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Congress Considers Proposals to Help Immigrants Start Small Businesses

November 11, 2019 by Tom Ramstack
Congress Considers Proposals to Help Immigrants Start Small Businesses
Businesses in the commercial district of Princeton, New Jersey. (Photo by Dan McCue)

Business leaders in California appealed to Congress Friday to expand financial assistance to immigrants trying to start their own businesses.

They said small government investments can create big payoffs when immigrants start successful businesses that pay taxes and employ other persons.

The U.S. Small Business Administration loans offer “an opportunity for small businesses to take that next transformative step and eventually transition into conventional loan clients,” said Rachelle Arizmendi, chief operating officer at the Pacific Asian Consortium in Employment, a nonprofit community development organization in California.

Arizmendi and other business leaders testified at a House Small Business subcommittee on investigations, oversight and regulations field hearing in Rosemead, Calif. They want Congress to raise the cap on Small Business Administration loans and make them available to more applicants.

“Anecdotally, we know these programs work and I am confident that statistically, you will find the same results,” said Arizmendi, who also is a Sierra Madre, Calif., city council member.

Much of testimony during the hearing focused on the Small Business Administration’s Community Advantage Loan program. It is designed for new and existing businesses that need loans as high as $250,000.

The Small Business Administration designates lenders throughout the United States to offer the Community Advantage loans. The agency then guarantees repayment for as much as 85 percent of the loan amount if the business owner defaults.

Default rates are running between 4 percent and 5 percent.

Arizmendi advocates increasing the loan cap to $350,000. She also said it should be offered more widely to women-owned and minority-owned businesses. She said the eligibility also should include more businesses owned by military reservists, spouses of veterans or members of the armed forces.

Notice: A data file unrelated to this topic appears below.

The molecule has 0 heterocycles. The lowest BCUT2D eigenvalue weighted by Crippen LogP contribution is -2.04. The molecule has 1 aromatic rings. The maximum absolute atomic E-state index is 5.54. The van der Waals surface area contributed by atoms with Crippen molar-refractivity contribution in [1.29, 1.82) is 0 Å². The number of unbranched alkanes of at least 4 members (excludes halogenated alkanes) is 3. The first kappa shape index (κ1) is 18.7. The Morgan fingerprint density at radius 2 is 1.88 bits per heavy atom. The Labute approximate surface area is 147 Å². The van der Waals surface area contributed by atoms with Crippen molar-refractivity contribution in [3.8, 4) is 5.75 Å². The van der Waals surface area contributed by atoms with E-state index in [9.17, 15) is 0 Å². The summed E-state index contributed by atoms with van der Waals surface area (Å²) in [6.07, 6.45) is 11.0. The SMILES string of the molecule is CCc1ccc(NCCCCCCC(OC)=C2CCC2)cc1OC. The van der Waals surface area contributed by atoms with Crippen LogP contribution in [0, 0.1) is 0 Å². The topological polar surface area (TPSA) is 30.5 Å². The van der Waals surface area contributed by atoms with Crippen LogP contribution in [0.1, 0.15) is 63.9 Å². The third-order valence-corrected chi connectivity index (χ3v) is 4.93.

“We know first-hand the possibilities and opportunities that SBA products offer small business owners,” Arizmendi said. “Yet, there are improvements to these products that can be made.”

The United States is home to nearly 45 million immigrants, according to a recent congressional report. More than 3.1 million have started small businesses.

They employ an estimated eight million people, generate over $1.3 trillion in sales and pay more than $4 billion in taxes.

The Small Business subcommittee is considering legislation to close the gap on immigrants who lack equal access to business loans and development opportunities.

The Kauffman Indicators for Entrepreneurship, which reports on U.S. entrepreneurial trends, found that the 2018 rate of new entrepreneurs among immigrants was close to double the rate for native-born entrepreneurs.

Among ethnic and racial groups, Asians and Latinos experienced a significant increase in the share of new entrepreneurs between 1996-2018, while African Americans’ share of new entrepreneurs increased only slightly, the Kauffman Indicators showed. Immigrants make up nearly 30 percent of all new entrepreneurs, a significant increase from 13.3 percent in 1996.

The congressional field hearing was held in California because about 27 percent of its population, or 11 million residents, are foreign-born. California has more immigrants than any other state.

Don Loewel, director of the Small Business Development Center at Pasadena City College, said many immigrants lack awareness of business and financing opportunities.

The Small Business Administration partners with Small Business Development Centers nationwide for outreach to local businesses. The centers offer counseling and training to small business owners and entrepreneurs.

Loewel said during the hearing that “awareness is the number one opportunity we have to make greater impacts on small business success. Putting aside the owner’s nationality, it is difficult to serve the small business population if they are not aware of who we are and how we can help.”

He spoke in favor of legislation that would authorize Small Business Development Centers to use federal funds to market their services directly to small businesses.

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